That was Marcos’s longest trip. He returned with a shipment of enormous boxes that were piled in the far courtyard, between the chicken coop and the woodshed, until the winter was over. At the first signs of spring he had them transferred to the parade grounds, a huge park where people would gather to watch the soldiers file by on Independence Day, with the goosestep they had learned from the Prussians. When the crates were opened, they were found to contain loose bits of wood, metal, and painted cloth. Marcos spent two weeks assembling the contents according to an instruction manual written in English, which he was able to decipher thanks to his invincible imagination and a small dictionary. When the job was finished, it turned out to be a bird of prehistoric dimensions, with the face of a furious eagle, wings that moved, and a propeller on its back. It caused an uproar. The families of the oligarchy forgot all about the barrel organ, and Marcos became the star attraction of the season. People took Sunday outings to see the bird; souvenir vendors and strolling photographers made a fortune. Nonetheless, the public’s interest quickly waned. But then Marcos announced that as soon as the weather cleared he planned to take off in his bird and cross the mountain range. The news spread, making this the most talked-about event of the year. The contraption lay with its stomach on terra firma, heavy and sluggish and looking more like a wounded duck than like one of those newfangled airplanes they were starting to produce in the United States. There was nothing in its appearance to suggest that it could move, much less take flight across the snowy peaks. Journalists and the curious flocked to see it. Marcos smiled his immutable smile before the avalanche of questions and posed for photographers without offering the least technical or scientific explanation of how he hoped to carry out his plan. People came from the provinces to see the sight. Forty years later his great-nephew Nicolás, whom Marcos did not live to see, unearthed the desire to fly that had always existed in the men of his lineage. Nicolás was interested in doing it for commercial reasons, in a gigantic hot-air sausage on which would be printed and advertisement for carbonated drinks. But when Marcos announced his plane trip, no one believed that his contraption could be put to any practical use. The appointed day dawned full of clouds, but so many people had turned out that Marcos did not want to disappoint them. He showed up punctually at the appointed spot and did not once look up at the sky, which was growing darker and darker with thick gray clouds. The astonished crowed filled all the nearby streets, perching on rooftops and the balconies of the nearest houses and squeezing into the park. No political gathering managed to attract so many people until half a century later, when the first Marxist candidate attempted, through strictly democratic channels, to become President. Clara would remember this holiday as long as she lived. People dressed in their spring best, thereby getting a step ahead of the official opening of the season, the men in white linen suits and the ladies in the Italian straw hats that were all rage that year. Groups of elementary-school children paraded with their teachers, clutching flowers for the hero. Marcos accepted their bouquets and joked that they might as well hold on to them and wait for him to crash, so they could take them directly to his funeral. The bishop himself, accompanied by two incense bearers, appeared to bless the bird without having been asked, and the police band played happy, unpretentious music that pleased everyone. The police, on horseback and carrying lances, had trouble keeping the crowds far enough away from the center of the park, where Marcos waited dressed in mechanic’s overalls, with huge racer’s goggles and an explorer’s helmet. He was also equipped with a compass, a telescope, and several strange maps that he had traced himself based on various theories of Leonardo da Vinci and on the polar knowledge of the Incas. Against all logic, on the second try the bird lifted off without mishap and with a certain elegance, accompanied by the creaking of its skeleton and the roar of its motor. It rose flapping its wings and disappeared into the clouds, to a send-off of applause, whistlings, handkerchiefs, drumrolls, and the sprinkling of holy water. All that remained on earth were the comments of the amazed crowd below and a multitude of experts, who attempted to provide a reasonable explanation of the miracle. Clara continued to stare at the sky long after her uncle had become invisible. She thought she saw him ten minutes later, but it was only a migrating sparrow. After three days the initial euphoria that had accompanied the first airplane flight in the country died down and no one gave the episode another thought, except for Clara, who continued to peer at the horizon.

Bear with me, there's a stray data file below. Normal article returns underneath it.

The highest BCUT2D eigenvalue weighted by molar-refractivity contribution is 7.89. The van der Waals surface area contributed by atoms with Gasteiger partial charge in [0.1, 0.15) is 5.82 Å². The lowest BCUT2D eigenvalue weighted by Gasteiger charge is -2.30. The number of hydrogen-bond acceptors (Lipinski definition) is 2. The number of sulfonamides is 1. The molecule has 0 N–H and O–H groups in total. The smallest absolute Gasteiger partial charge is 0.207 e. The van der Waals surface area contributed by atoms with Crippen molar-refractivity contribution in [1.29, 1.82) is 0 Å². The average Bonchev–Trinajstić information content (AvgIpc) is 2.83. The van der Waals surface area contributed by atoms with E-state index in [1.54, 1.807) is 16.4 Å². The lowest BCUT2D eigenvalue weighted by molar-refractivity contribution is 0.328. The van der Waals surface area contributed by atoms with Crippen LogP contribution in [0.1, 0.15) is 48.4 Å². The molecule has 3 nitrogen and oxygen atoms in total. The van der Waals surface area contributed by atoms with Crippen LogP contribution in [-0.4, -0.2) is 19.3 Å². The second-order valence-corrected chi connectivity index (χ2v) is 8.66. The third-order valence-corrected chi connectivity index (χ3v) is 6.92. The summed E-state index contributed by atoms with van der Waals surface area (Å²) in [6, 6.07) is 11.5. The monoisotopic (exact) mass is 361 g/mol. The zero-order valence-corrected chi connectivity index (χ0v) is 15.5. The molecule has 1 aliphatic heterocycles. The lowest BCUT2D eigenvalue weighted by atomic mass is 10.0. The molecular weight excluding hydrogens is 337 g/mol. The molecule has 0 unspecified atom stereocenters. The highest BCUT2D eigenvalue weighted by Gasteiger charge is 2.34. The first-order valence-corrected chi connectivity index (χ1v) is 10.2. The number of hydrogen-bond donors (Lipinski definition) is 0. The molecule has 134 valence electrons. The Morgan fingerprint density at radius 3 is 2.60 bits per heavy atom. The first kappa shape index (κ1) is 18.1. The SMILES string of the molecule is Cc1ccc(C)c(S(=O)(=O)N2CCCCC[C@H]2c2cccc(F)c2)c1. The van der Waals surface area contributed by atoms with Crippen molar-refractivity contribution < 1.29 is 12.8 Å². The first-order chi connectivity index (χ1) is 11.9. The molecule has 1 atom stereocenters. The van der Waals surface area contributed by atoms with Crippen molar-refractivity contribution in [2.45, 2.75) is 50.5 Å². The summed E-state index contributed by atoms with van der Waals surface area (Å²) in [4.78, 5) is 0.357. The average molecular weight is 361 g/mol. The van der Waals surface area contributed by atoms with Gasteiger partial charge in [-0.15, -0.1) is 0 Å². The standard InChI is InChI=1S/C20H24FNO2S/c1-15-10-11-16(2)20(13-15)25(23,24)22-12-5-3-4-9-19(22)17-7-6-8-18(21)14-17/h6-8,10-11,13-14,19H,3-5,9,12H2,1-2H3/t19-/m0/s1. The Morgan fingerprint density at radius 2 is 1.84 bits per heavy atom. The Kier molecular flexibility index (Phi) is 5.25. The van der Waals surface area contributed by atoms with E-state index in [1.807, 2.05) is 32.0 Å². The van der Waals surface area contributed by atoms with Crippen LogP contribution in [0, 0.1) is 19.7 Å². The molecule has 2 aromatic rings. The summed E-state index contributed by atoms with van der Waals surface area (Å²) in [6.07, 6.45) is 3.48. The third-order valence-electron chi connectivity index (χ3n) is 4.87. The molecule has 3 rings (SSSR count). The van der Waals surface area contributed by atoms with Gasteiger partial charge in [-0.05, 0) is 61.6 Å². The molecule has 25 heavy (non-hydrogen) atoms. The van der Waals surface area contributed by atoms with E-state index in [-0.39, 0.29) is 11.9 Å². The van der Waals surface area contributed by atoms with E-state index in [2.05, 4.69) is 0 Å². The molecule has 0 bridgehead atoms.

After a week with no word from the flying uncle, people began to speculate that he had gone so high that he had disappeared into outer space, and the ignorant suggested he would reach the moon. With a mixture of sadness and relief, Severo decided that his brother-in-law and his machine must have fallen into some hidden crevice of the cordillera, where they would never be found. Nivea wept disconsolately and lit candles to San Antonio, patron of lost objects. Severo opposed the idea of having masses said, because he did not believe in them as a way of getting into heaven, much less of returning to earth, and he maintained that masses and religious vows, like the selling of indulgences, images, and scapulars, were a dishonest business. Because of his attitude, Nivea and Nana had the children say the rosary behind their father’s back for nine days. Meanwhile, groups of volunteer explorers and mountain climbers tirelessly searched peaks and passes, combing every accessible stretch of land until they finally returned in triumph to hand the family the mortal remains of the deceased in a sealed black coffin. The intrepid traveler was laid to rest in a grandiose funeral. His death made him a hero and his name was on the front page of all the papers for several days. The same multitude that had gathered to see him off the day he flew away in his bird paraded past his coffin. The entire family wept as befit the occasion, except for Clara, who continued to watch the sky with the patience of an astronomer. One week after he had been buried, Uncle Marcos, a bright smile playing behind his pirate’s mustache, appeared in person in the doorway of Nivea and Severo del Valle’s house. Thanks to the surreptitious prayers of the women and children, as he himself admitted, he was alive and well and in full possession of his faculties, including his sense of humor. Despite the noble lineage of his aerial maps, the flight had been a failure. He had lost his airplane and had to return on foot, but he had not broken any bones and his adventurous spirit was intact. This confirmed the family’s eternal devotion to San Antonio, but was not taken as a warning by future generations, who also tried to fly, although by different means. Legally, however, Marcos was a corpse. Severo del Valle was obliged to use all his legal ingenuity to bring his brother-in-law back to life and the full rights of citizenship. When the coffin was pried open in the presence of the appropriate authorities, it was found to contain a bag of sand. This discovery ruined the reputation, up till then untarnished, of the volunteer explorers and mountain climbers, who from that day on were considered little better than a pack of bandits.